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Published November 5th, 2014
WISE Program Opens Doors for Miramonte Students
2014 Miramonte High School graduate, Anjali Majumdar, earned her pilot's license as her WISE project. Photo provided

Has a cure for "senioritis" finally been found?
For 12 years, Miramonte High School has run a program called WISE (Wise Individualized Senior Experience), which sparks a passion for learning by allowing seniors to build flexible learning modules around virtually any issues or skills that intrigue them. The WISE program is available to seniors who complete an abbreviated, accelerated version of the English 4 curriculum in the first semester, then spend their second semester off campus pursuing their passions.
Anjali Majumdar, a recent Miramonte graduate currently at Stanford University, learned to fly a four-seater plane for her WISE project. She would wake up early in the morning to go flying, since the five allotted off-campus hours per week weren't enough for her to get her license.
Despite having lost so many mornings of sleeping in, Majumdar has "absolutely no regrets" about taking WISE. "The experience was life changing," she says, leading her to pursue a future career in engineering and aviation.
Majumdar's classmates took on projects ranging from research at UC Berkeley and internships at technology companies to physical challenges such as rock climbing, marathons, and trapeze. Brooke Bundy, now a director, writer, and actress in the Hunger Games franchise, did a one-woman comedy sketch as her project. Shauna Barrows, hailed by her classmates as having done the craziest project of all, learned to spin fire.
Of course, students aren't just tossed out into the world and told to figure things out for themselves (that might have been especially problematic in Barrows' case). WISE provides a strong mentoring system, in which all students are paired with teachers who help them design their projects and monitor their progress, offering advice and support when needed. "You get these wonderful and supportive relationships with students," explains Elizabeth Aracic, a WISE teacher at Miramonte until last year. "You get to know them really well, and you're supporting them in a very different way than you would a normal student in your class. You end up forming really long-term friendships."
WISE is a time-consuming elective, requiring responsibility and time-management skills. It forces students to reach beyond traditional classroom skills and learn to interact effectively with the mentors, colleagues and strangers they encounter through their projects. It also requires a kind of fearlessness; as Allison Burke, a WISE teacher until 2005 puts it, "The kid who thinks 'why not?' will always do better than the one who thinks 'why?'" This might seem discouraging to some who feel they're more likely to ask "why" than "why not," but Burke also adds that in her experience, "it was the 'regular kids' who discovered hidden depths," not just the go-getting, responsible kids with brilliant time-management and people skills.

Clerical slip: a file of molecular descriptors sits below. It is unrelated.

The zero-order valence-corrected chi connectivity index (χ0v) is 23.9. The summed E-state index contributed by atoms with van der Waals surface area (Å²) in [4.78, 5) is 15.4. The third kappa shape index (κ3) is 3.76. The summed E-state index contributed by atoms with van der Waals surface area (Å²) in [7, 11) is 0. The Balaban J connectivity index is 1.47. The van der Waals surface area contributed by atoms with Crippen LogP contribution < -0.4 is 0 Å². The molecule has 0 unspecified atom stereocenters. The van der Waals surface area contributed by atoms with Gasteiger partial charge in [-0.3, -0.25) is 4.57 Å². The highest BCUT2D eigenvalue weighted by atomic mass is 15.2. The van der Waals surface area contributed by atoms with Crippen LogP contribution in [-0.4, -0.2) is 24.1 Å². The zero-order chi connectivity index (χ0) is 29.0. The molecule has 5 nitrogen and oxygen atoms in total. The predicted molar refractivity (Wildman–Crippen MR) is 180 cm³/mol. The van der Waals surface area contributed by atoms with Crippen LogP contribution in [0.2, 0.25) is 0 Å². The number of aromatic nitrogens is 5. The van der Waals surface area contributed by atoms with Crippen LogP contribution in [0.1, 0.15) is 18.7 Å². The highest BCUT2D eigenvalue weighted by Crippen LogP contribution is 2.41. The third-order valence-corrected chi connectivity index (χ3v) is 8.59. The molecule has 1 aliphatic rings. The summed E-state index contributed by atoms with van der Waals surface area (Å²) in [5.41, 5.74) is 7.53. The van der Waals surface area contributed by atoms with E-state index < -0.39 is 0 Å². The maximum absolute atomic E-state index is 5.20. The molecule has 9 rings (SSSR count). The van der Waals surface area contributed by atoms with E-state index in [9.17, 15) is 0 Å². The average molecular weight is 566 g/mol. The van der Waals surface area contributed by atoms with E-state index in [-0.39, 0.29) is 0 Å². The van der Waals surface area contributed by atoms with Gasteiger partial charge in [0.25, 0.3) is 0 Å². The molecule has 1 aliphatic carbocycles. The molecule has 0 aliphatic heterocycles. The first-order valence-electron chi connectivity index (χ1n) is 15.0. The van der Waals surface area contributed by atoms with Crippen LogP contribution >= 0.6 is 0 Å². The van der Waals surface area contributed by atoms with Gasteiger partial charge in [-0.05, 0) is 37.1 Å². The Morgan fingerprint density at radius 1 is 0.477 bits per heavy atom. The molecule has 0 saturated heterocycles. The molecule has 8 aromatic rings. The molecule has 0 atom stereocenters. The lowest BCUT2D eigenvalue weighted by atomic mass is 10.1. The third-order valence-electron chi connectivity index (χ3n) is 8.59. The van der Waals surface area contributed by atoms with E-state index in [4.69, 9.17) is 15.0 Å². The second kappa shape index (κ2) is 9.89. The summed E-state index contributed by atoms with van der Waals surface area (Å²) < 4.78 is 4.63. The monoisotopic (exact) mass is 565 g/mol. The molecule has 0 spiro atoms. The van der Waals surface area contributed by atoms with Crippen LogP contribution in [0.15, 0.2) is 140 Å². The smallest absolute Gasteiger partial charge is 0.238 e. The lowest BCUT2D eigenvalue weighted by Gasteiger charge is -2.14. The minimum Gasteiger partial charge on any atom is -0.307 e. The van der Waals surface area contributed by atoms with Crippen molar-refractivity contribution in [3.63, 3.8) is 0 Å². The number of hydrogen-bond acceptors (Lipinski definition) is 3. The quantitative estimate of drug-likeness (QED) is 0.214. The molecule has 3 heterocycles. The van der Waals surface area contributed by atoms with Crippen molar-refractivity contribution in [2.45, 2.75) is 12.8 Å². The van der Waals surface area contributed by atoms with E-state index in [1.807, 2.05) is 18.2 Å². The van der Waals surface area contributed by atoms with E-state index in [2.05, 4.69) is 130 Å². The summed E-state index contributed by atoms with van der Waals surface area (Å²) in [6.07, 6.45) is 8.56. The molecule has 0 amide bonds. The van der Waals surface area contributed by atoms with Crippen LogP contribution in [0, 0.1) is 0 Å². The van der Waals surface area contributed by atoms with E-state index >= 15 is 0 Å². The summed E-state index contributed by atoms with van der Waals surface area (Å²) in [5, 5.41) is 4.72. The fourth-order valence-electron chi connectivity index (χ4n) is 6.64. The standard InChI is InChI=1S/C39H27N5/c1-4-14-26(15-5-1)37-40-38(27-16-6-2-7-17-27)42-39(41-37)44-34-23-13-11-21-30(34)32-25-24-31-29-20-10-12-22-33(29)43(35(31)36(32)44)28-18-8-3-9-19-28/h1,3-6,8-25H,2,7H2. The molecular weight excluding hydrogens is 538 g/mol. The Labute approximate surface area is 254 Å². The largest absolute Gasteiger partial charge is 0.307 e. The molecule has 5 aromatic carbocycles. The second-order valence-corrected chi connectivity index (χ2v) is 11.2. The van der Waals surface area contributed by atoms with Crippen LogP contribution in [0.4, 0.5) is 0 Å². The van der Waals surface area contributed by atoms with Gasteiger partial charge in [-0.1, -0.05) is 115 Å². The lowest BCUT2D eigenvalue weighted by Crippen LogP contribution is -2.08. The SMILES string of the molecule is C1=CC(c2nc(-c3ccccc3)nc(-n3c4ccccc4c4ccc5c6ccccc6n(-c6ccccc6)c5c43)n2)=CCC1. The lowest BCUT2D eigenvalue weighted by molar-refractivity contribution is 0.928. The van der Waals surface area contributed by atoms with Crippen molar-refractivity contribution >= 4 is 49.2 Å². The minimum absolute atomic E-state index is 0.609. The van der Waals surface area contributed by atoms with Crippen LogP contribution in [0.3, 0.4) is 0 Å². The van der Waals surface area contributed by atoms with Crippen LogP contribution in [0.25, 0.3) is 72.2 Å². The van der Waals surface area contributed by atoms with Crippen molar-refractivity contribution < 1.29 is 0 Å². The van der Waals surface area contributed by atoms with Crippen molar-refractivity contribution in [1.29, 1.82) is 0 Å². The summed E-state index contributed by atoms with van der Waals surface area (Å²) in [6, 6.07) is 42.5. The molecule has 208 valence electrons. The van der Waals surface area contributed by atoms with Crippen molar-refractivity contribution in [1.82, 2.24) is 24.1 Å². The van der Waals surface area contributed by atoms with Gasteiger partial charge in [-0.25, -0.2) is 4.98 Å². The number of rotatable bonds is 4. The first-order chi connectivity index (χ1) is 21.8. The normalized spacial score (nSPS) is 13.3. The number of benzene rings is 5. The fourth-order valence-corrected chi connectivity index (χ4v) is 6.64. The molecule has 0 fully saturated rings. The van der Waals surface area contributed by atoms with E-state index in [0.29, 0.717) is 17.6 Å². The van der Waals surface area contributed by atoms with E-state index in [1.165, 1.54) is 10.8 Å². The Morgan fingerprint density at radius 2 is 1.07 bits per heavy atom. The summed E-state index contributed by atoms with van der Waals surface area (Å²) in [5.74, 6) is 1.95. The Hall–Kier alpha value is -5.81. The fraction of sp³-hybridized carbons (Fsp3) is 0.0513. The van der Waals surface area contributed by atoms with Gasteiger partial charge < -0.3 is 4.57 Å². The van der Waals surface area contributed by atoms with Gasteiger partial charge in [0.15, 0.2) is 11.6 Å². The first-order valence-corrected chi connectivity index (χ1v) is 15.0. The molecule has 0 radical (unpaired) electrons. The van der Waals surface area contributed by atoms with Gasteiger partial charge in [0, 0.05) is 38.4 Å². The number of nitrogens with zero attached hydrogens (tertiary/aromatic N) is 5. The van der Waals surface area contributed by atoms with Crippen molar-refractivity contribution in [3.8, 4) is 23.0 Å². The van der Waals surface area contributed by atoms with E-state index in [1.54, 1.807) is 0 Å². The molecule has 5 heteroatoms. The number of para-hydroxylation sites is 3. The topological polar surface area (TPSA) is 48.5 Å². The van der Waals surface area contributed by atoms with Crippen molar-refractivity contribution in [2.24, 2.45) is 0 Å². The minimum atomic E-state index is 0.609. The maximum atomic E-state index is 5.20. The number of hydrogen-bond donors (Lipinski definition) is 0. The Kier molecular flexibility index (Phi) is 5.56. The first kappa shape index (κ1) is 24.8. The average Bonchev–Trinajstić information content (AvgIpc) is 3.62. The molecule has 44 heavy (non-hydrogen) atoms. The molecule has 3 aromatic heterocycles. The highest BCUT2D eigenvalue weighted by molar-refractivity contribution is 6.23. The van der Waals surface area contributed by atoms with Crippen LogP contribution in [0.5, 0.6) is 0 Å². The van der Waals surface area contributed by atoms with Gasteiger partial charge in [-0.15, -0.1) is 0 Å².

Aracic feels that above all, students must be passionate enough about their project to face the challenges it presents. Students who want to slack off and relax toward the end of the year are not advised to take WISE.
Most WISE students don't miss the easy leisure they gave up by enrolling in this program. "Although I did lose out on some goofing off outside of school with friends, I was able to make so many more friends in the class itself as well as out in the real world," recalls Kaiser Pister, a WISE student who interned at a computer game company called TweedleTech. He also developed important business connections which he hopes will help him out in the future. Pister is currently a freshman at UC San Diego, studying computer science and engineering.
Other WISE students share Pister's thoughts on the program. Adam Schaffer, a 2008 Miramonte graduate, agrees that his WISE experience at Rockridge, a think tank that used cognitive science to advance progressive policies, helped him "secure competitive internships and jobs" in the field of civil society and human rights. "I think it helped prepare me for my career," explains Schaffer, "and let me know what I liked - and didn't like - leaving me less time pursuing career paths I had no interest in, and more time doing what I loved - and having fun." Schaffer went on to study political science at Middlebury College, and now works at a human rights organization in Washington, DC.
This sentiment is echoed by Burke, who remembers a girl who had been convinced she wanted to be an architect until she spent her WISE semester interning at an architect's office. After that, Burke recalls, "she abandoned the idea completely and was so grateful not to put her energy into a course of study she didn't love."
Many WISE graduates share a deep appreciation of what the program has done for them, and how much it has affected their lives. "If it were up to me," Pister says, "WISE would be available at every school for all seniors. It is such an amazing experience and was vital to my transition into adulthood. There is nothing, no AP, no amount of goofing off second semester, that is worth missing WISE for."


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